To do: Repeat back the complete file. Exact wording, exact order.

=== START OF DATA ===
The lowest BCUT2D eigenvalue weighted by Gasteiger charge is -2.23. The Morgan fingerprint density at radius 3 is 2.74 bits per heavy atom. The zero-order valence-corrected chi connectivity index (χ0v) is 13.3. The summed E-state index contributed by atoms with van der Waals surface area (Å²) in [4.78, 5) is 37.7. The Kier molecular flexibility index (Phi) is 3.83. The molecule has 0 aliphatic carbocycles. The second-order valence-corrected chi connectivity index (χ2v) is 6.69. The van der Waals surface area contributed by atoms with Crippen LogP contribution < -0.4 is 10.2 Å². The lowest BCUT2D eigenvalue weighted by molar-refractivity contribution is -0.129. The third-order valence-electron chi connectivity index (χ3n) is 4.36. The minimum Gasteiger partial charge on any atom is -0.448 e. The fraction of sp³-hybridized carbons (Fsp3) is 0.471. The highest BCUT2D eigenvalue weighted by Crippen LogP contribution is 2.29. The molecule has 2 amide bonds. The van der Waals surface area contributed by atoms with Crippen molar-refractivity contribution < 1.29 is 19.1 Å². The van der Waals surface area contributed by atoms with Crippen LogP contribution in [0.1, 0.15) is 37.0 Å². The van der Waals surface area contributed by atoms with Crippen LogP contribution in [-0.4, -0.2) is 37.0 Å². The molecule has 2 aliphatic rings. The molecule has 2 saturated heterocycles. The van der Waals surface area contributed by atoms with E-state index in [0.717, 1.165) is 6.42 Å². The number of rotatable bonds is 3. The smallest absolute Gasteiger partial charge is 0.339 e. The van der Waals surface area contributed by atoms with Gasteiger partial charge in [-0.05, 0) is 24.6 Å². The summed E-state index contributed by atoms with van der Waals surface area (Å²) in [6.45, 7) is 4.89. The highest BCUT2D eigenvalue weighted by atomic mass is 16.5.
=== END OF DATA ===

The lowest BCUT2D eigenvalue weighted by Gasteiger charge is -2.23. The Morgan fingerprint density at radius 3 is 2.74 bits per heavy atom. The zero-order valence-corrected chi connectivity index (χ0v) is 13.3. The summed E-state index contributed by atoms with van der Waals surface area (Å²) in [4.78, 5) is 37.7. The Kier molecular flexibility index (Phi) is 3.83. The molecule has 0 aliphatic carbocycles. The second-order valence-corrected chi connectivity index (χ2v) is 6.69. The van der Waals surface area contributed by atoms with Crippen LogP contribution < -0.4 is 10.2 Å². The lowest BCUT2D eigenvalue weighted by molar-refractivity contribution is -0.129. The third-order valence-electron chi connectivity index (χ3n) is 4.36. The minimum Gasteiger partial charge on any atom is -0.448 e. The fraction of sp³-hybridized carbons (Fsp3) is 0.471. The highest BCUT2D eigenvalue weighted by Crippen LogP contribution is 2.29. The molecule has 2 amide bonds. The van der Waals surface area contributed by atoms with Crippen molar-refractivity contribution < 1.29 is 19.1 Å². The van der Waals surface area contributed by atoms with Crippen LogP contribution in [0.1, 0.15) is 37.0 Å². The van der Waals surface area contributed by atoms with Crippen LogP contribution in [-0.4, -0.2) is 37.0 Å². The molecule has 2 aliphatic rings. The molecule has 2 saturated heterocycles. The van der Waals surface area contributed by atoms with E-state index in [0.717, 1.165) is 6.42 Å². The number of rotatable bonds is 3. The smallest absolute Gasteiger partial charge is 0.339 e. The van der Waals surface area contributed by atoms with Gasteiger partial charge in [-0.05, 0) is 24.6 Å². The summed E-state index contributed by atoms with van der Waals surface area (Å²) in [6.45, 7) is 4.89. The highest BCUT2D eigenvalue weighted by atomic mass is 16.5.